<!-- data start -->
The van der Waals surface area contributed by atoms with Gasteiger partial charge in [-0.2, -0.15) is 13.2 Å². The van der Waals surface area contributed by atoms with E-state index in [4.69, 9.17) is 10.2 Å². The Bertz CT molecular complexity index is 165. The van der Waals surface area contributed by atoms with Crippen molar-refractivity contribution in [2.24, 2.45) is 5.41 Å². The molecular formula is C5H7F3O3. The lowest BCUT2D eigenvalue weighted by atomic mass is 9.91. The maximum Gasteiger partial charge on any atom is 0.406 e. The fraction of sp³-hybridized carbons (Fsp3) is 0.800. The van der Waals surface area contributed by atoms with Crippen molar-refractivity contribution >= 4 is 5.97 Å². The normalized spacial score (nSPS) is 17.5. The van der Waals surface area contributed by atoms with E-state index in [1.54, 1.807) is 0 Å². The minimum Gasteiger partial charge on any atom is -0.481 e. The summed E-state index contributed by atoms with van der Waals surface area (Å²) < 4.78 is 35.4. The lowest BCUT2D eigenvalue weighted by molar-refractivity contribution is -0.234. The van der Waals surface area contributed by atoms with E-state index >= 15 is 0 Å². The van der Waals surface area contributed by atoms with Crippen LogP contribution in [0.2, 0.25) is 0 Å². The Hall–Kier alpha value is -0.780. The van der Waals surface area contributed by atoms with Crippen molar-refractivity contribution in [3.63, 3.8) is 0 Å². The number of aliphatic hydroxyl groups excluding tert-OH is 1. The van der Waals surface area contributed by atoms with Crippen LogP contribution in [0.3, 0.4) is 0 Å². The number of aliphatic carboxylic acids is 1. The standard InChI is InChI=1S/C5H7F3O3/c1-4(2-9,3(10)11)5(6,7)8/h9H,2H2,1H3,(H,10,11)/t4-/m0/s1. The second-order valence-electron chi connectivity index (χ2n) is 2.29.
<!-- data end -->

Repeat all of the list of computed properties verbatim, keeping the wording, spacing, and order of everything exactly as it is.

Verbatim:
The van der Waals surface area contributed by atoms with Gasteiger partial charge in [-0.2, -0.15) is 13.2 Å². The van der Waals surface area contributed by atoms with E-state index in [4.69, 9.17) is 10.2 Å². The Bertz CT molecular complexity index is 165. The van der Waals surface area contributed by atoms with Crippen molar-refractivity contribution in [2.24, 2.45) is 5.41 Å². The molecular formula is C5H7F3O3. The lowest BCUT2D eigenvalue weighted by atomic mass is 9.91. The maximum Gasteiger partial charge on any atom is 0.406 e. The fraction of sp³-hybridized carbons (Fsp3) is 0.800. The van der Waals surface area contributed by atoms with Crippen molar-refractivity contribution >= 4 is 5.97 Å². The normalized spacial score (nSPS) is 17.5. The van der Waals surface area contributed by atoms with E-state index in [1.54, 1.807) is 0 Å². The minimum Gasteiger partial charge on any atom is -0.481 e. The summed E-state index contributed by atoms with van der Waals surface area (Å²) < 4.78 is 35.4. The lowest BCUT2D eigenvalue weighted by molar-refractivity contribution is -0.234. The van der Waals surface area contributed by atoms with E-state index >= 15 is 0 Å². The van der Waals surface area contributed by atoms with Crippen LogP contribution in [0.2, 0.25) is 0 Å². The Hall–Kier alpha value is -0.780. The van der Waals surface area contributed by atoms with Crippen molar-refractivity contribution in [3.63, 3.8) is 0 Å². The number of aliphatic hydroxyl groups excluding tert-OH is 1. The van der Waals surface area contributed by atoms with Crippen LogP contribution in [0.3, 0.4) is 0 Å². The number of aliphatic carboxylic acids is 1. The standard InChI is InChI=1S/C5H7F3O3/c1-4(2-9,3(10)11)5(6,7)8/h9H,2H2,1H3,(H,10,11)/t4-/m0/s1. The second-order valence-electron chi connectivity index (χ2n) is 2.29.